4. I like the durarock / vinyl cement repair team. I’m just a nut that way. It’s worked great for me for decades. In mobile, I’ve become quite open to the rubber floor mat solution (for weight and twisting and turning). So, you’ll do the right thing, i know it. Send me a pic, and let’s see how it rolls for you, Barrett!

  5. I am currently under construction on a basement sauna. I have plumbed in the drain for shower in the changing/relax room and a drain in the hot room floors. I am looking to slope the floor in the hot room as the floor is level. would you recommend the above example for sloping an already existing level cement floor? (I already purchased your book and it really only covered sloping wood floors in outdoor saunas) . How have you sloped an already level, cement floor in the past? Thanks

  6. David: Yes, for sure. I have dealt with an existing cement floor, to create a slope for drain. Before advancing in any direction, I’d contact a cement expert, someone into more of the nuances than the typical square peg, square hole cement contractor. Because an expert may suggest “scoring” your exiting cement slab, to make it rough, and able to accept an overcoat or top coat that you’ll pour and trowel atop existing slab, to create the slope.

    And another expert may say “don’t bother, you’ll get dust everywhere” and will point you in the direction of a good cement patch product and say “them are good for sticking to existing concrete.”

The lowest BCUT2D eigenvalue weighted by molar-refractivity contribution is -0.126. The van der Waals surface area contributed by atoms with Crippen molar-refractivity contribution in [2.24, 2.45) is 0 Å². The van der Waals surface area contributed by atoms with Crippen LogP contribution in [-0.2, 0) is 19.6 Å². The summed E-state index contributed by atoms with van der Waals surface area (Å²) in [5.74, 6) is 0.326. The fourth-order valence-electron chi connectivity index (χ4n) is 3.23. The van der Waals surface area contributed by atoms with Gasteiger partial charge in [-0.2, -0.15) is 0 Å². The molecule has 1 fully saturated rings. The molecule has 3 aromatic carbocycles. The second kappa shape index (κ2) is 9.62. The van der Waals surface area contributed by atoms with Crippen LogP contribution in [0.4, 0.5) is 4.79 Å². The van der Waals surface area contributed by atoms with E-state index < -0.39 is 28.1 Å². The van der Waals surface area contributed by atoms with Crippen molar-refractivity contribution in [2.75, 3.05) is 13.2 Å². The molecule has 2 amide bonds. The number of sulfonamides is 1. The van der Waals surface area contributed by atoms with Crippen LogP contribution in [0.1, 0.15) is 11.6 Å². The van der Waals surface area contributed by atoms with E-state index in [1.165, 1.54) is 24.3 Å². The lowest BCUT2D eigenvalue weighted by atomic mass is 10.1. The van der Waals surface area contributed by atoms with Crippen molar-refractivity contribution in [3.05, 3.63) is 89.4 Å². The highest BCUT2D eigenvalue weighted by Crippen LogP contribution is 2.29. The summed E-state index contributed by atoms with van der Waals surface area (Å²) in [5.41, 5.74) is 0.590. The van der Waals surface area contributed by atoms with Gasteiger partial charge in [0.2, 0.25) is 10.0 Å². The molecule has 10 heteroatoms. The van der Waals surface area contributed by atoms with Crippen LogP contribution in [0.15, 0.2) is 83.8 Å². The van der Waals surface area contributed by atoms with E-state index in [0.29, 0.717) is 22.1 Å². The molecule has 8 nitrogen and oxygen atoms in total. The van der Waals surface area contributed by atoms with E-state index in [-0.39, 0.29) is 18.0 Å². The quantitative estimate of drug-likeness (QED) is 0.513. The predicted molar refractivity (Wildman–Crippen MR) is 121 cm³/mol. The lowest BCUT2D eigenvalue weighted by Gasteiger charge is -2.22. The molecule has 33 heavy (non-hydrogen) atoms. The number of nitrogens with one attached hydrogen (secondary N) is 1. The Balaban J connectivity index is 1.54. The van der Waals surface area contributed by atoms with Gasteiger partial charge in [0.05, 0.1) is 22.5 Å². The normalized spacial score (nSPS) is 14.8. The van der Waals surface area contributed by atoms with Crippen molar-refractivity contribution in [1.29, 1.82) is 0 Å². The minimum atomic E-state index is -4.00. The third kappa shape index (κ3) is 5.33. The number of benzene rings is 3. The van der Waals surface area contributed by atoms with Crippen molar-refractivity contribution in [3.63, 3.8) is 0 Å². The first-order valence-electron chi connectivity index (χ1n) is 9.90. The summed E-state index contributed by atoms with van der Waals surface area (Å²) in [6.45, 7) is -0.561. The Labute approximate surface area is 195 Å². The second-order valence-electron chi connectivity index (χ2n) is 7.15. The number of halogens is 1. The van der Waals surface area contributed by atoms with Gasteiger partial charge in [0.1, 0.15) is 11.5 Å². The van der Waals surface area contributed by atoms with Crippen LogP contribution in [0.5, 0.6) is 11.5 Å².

First thing i’d check is: is your existing basement cement floor really level? I’m betting that it’s not. There may be an existing slope away from your exterior wall, which may work in your favor. Not seen to the untrained eye, but very trained for water which always seeks its lowest level.

    Second thing to keep in mind is that that if you do need to slope your floor to drain, your run is very short, and so you’ll need very little build up along your walls. So, if this were my build and I needed to create a slope to drain, i’d:
    1. be using 2×4 green bottom plate for my hot room walls.
    2. run a bead of silicone underneath my bottom plate before cement screwing it to existing cement slab.
    3. screw in a drip edge (as detailed in my ebook) with a bead of silicone underneath.
    4. run another bead of silicone along inside edge of drip edge, where it meets the existing slab.
    4. mix up some vinyl cement or recommended cement patch product and trowel it nicely along the perimeter of my hot room, with gentle slope to my new drain.
    5. rinse off my tools and crack a beer.

  7. Glenn-

    The floor is surprisingly level. I put a 4′ level to it and dumped a little water on it. it doesn’t run, just sits there.

    You mentioned you have applied a slope to an existing cement slab in the past. How did you go about this and were you satisfied with the results? Thanks!
    -Dave

  8. David: Yes, i’ve created a pitch to an existing flat slab a couple times. I’m pretty sure I used vinyl cement repair. 40# bag, which was more than plenty. I troweled it over the slab and up against the drip edge around the perimeter. I’m trying to remember if I did anything fancy to the existing slab, like acid wash the paint or score it in some way to accept the vinyl cement. My take is to ask a cement guy what he’d use, so that the new pour adheres to the existing slab.

    It’s easy work, i mean, it should only take you about 20 mins. once you figure out the best product to use and the prep involved.

    And you’ll most likely have a cedar duck board atop your hot room floor, so any trowel marks, etc. will be hidden.

  9. Thanks Glenn. I think I will do as you recommend and just use the vinyl cement. Will definitely use a bonding agent between the 2 pieces of cement. The floor is larger side (8×7) so I will probably put down some pressure treated kneeling strips to keep me in the proper slope.